Dismiss Notice
Join Physics Forums Today!
The friendliest, high quality science and math community on the planet! Everyone who loves science is here!

Height for the particle in a box

  1. Dec 4, 2005 #1
    why is the height for the particle in a box expressed in eV and not in meters?
  2. jcsd
  3. Dec 4, 2005 #2
    Because it's an energy barrier instead of a wall.
  4. Dec 4, 2005 #3
    so the original assumption was that the particle got blocked in a box by energy barriers?
  5. Dec 4, 2005 #4
    Yes. It could be an electric potential for example.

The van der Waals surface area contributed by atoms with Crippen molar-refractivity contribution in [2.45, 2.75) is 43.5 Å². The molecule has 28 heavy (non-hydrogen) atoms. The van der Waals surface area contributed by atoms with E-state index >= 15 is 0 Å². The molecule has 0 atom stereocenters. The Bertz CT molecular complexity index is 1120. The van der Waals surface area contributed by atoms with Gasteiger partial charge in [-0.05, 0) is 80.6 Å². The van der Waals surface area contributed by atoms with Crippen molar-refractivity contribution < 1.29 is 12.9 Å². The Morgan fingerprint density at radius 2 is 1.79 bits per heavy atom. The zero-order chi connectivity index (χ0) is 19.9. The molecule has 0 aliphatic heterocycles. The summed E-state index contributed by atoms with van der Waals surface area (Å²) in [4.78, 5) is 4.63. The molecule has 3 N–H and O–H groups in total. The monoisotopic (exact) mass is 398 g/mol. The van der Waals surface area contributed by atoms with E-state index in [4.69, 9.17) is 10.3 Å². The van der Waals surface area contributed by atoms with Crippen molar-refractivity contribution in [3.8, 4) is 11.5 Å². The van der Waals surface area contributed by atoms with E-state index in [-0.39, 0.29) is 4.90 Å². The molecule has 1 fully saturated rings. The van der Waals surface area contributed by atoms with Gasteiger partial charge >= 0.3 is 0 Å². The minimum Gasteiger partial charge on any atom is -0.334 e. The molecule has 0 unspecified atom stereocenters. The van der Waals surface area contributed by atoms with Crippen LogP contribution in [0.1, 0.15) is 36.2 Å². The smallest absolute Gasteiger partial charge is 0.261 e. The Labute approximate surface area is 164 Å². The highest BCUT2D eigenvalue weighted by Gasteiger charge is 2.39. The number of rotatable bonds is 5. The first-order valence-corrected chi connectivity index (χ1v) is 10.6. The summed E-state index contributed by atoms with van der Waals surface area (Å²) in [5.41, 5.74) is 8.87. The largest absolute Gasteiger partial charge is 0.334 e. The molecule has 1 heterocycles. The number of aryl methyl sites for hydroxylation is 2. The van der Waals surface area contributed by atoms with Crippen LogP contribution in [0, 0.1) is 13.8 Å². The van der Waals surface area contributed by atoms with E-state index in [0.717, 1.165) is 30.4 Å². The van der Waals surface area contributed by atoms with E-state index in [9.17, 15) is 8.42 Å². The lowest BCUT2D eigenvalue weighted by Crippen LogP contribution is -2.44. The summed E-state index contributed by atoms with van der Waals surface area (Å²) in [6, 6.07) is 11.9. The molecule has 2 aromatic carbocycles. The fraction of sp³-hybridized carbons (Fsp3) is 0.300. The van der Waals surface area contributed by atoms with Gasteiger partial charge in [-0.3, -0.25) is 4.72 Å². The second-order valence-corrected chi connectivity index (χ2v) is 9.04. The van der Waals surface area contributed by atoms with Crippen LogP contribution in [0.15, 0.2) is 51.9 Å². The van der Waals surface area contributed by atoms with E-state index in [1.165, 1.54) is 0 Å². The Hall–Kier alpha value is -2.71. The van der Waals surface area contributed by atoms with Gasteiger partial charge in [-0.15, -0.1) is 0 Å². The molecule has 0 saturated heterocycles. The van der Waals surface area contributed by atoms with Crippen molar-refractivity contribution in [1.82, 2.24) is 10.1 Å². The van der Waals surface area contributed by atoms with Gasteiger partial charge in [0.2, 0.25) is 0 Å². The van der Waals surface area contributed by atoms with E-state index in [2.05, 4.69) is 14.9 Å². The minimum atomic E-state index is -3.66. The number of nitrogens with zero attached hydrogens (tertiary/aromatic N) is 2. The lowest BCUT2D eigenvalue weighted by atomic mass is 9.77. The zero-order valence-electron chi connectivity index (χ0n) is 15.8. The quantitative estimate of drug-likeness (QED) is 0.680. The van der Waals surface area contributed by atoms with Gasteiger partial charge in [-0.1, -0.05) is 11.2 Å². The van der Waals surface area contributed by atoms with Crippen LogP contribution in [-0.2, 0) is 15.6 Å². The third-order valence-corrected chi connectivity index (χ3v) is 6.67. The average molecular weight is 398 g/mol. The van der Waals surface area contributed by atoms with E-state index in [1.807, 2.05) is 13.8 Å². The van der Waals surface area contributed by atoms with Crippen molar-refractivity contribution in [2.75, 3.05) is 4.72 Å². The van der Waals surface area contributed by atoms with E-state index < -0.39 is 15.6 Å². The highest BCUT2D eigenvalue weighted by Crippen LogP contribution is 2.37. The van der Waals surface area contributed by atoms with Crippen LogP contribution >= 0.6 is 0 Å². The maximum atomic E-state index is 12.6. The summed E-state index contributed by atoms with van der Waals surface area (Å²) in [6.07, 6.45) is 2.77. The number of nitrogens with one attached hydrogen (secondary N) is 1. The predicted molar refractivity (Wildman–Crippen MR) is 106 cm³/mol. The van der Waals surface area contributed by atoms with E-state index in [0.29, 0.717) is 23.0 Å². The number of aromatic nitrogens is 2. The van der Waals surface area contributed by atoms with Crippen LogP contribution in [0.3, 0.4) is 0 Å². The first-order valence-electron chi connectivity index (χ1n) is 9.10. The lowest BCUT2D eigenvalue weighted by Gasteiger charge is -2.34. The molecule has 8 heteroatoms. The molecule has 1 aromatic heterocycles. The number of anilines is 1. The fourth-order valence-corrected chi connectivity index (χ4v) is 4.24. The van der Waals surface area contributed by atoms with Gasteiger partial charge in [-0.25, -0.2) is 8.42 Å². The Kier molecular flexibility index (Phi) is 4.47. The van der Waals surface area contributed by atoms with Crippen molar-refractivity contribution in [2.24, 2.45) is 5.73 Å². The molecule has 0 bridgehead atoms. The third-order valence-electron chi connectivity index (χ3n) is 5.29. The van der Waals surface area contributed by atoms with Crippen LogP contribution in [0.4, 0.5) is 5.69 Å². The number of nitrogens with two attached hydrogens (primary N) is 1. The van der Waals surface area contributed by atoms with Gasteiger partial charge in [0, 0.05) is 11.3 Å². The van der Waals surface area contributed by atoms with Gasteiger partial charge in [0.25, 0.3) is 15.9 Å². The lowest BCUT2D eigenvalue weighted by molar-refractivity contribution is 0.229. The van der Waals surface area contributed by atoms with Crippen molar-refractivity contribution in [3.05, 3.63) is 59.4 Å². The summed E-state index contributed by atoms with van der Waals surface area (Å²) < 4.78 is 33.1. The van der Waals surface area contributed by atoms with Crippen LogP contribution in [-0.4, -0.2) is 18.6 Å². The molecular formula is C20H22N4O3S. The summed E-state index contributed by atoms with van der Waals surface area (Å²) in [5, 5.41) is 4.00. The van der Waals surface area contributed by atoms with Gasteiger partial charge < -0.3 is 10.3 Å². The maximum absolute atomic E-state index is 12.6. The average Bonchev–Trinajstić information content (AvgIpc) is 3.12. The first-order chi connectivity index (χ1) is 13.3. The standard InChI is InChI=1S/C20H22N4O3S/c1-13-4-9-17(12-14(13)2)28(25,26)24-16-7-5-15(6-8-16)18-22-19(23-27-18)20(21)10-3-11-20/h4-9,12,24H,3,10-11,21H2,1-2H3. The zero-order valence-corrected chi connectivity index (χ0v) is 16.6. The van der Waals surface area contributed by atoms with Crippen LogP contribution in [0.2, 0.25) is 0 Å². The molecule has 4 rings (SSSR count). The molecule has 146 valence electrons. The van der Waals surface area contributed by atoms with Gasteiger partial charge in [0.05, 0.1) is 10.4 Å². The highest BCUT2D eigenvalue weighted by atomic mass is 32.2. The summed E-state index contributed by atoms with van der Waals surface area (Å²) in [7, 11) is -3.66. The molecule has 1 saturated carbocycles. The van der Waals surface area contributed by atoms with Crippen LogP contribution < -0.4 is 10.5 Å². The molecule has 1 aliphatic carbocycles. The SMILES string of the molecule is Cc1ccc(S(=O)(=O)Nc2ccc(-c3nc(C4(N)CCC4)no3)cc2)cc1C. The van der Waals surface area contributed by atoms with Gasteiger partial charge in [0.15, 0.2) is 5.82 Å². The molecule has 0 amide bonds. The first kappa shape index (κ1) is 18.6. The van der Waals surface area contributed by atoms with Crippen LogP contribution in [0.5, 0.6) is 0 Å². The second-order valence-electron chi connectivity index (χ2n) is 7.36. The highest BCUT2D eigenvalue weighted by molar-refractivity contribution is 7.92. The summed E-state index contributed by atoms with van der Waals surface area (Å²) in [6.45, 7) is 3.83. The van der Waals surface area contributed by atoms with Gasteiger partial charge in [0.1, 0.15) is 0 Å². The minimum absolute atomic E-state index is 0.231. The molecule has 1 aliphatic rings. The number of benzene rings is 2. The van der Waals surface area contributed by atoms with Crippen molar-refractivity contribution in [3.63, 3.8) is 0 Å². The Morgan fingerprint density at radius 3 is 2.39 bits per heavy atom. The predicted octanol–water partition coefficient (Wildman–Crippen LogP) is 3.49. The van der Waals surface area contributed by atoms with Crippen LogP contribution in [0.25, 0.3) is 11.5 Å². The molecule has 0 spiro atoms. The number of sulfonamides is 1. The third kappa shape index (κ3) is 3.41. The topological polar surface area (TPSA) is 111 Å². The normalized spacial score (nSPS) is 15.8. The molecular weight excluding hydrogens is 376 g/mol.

6. Dec 4, 2005 #5


    User Avatar
    Gold Member

    I've seen a lot of people get confused by this. When you see a graph for the potential of a 1-d box, keep in mind that its a 1-d problem. The particle only has an x-coordinate. The height represented is the magnitude of the potential energy. Likewise, when you see a graph for the wavefunction of a particle in a 1-d box, don't thing of this as showing the hieght of the particle versus the horizontal displacement. The particle does not have a hieght: it is a 1-d problem! The hieght represents the value of the wavefunction at the given displacement. This hieght squared is proportional to the probability of the particle being found in a small region around the point.
  7. Dec 5, 2005 #6
    thank you very much for clearing that up! :)
Share this great discussion with others via Reddit, Google+, Twitter, or Facebook